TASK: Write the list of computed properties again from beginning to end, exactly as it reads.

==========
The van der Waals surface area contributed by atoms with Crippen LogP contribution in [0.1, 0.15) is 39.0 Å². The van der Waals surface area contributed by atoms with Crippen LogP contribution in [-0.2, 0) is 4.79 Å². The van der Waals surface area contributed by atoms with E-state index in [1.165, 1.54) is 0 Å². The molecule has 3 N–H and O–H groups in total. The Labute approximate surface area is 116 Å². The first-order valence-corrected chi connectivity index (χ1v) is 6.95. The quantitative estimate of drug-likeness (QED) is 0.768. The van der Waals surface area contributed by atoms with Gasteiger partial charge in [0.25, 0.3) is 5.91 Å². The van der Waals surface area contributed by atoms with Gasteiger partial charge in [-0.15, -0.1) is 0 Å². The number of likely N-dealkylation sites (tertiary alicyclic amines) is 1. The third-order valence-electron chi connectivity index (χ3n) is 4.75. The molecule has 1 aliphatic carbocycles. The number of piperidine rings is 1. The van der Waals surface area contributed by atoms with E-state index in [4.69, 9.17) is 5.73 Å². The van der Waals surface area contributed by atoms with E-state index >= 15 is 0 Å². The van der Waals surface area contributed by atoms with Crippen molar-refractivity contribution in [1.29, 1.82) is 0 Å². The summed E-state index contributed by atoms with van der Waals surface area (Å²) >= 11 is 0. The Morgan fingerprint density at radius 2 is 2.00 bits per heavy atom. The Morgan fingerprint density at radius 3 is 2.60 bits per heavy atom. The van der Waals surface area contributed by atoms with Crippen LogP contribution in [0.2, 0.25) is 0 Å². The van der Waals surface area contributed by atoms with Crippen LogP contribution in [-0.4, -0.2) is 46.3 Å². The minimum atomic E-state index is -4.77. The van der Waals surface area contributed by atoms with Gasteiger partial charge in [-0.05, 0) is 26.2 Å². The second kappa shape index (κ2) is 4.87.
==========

The van der Waals surface area contributed by atoms with Crippen LogP contribution in [0.1, 0.15) is 39.0 Å². The van der Waals surface area contributed by atoms with Crippen LogP contribution in [-0.2, 0) is 4.79 Å². The van der Waals surface area contributed by atoms with E-state index in [1.165, 1.54) is 0 Å². The molecule has 3 N–H and O–H groups in total. The Labute approximate surface area is 116 Å². The first-order valence-corrected chi connectivity index (χ1v) is 6.95. The quantitative estimate of drug-likeness (QED) is 0.768. The van der Waals surface area contributed by atoms with Gasteiger partial charge in [0.25, 0.3) is 5.91 Å². The van der Waals surface area contributed by atoms with Gasteiger partial charge in [-0.15, -0.1) is 0 Å². The number of likely N-dealkylation sites (tertiary alicyclic amines) is 1. The third-order valence-electron chi connectivity index (χ3n) is 4.75. The molecule has 1 aliphatic carbocycles. The number of piperidine rings is 1. The van der Waals surface area contributed by atoms with E-state index in [4.69, 9.17) is 5.73 Å². The van der Waals surface area contributed by atoms with E-state index >= 15 is 0 Å². The van der Waals surface area contributed by atoms with Crippen molar-refractivity contribution in [1.29, 1.82) is 0 Å². The summed E-state index contributed by atoms with van der Waals surface area (Å²) >= 11 is 0. The Morgan fingerprint density at radius 2 is 2.00 bits per heavy atom. The Morgan fingerprint density at radius 3 is 2.60 bits per heavy atom. The van der Waals surface area contributed by atoms with Crippen LogP contribution in [0.2, 0.25) is 0 Å². The van der Waals surface area contributed by atoms with Crippen LogP contribution in [-0.4, -0.2) is 46.3 Å². The minimum atomic E-state index is -4.77. The van der Waals surface area contributed by atoms with Gasteiger partial charge in [-0.05, 0) is 26.2 Å². The second kappa shape index (κ2) is 4.87.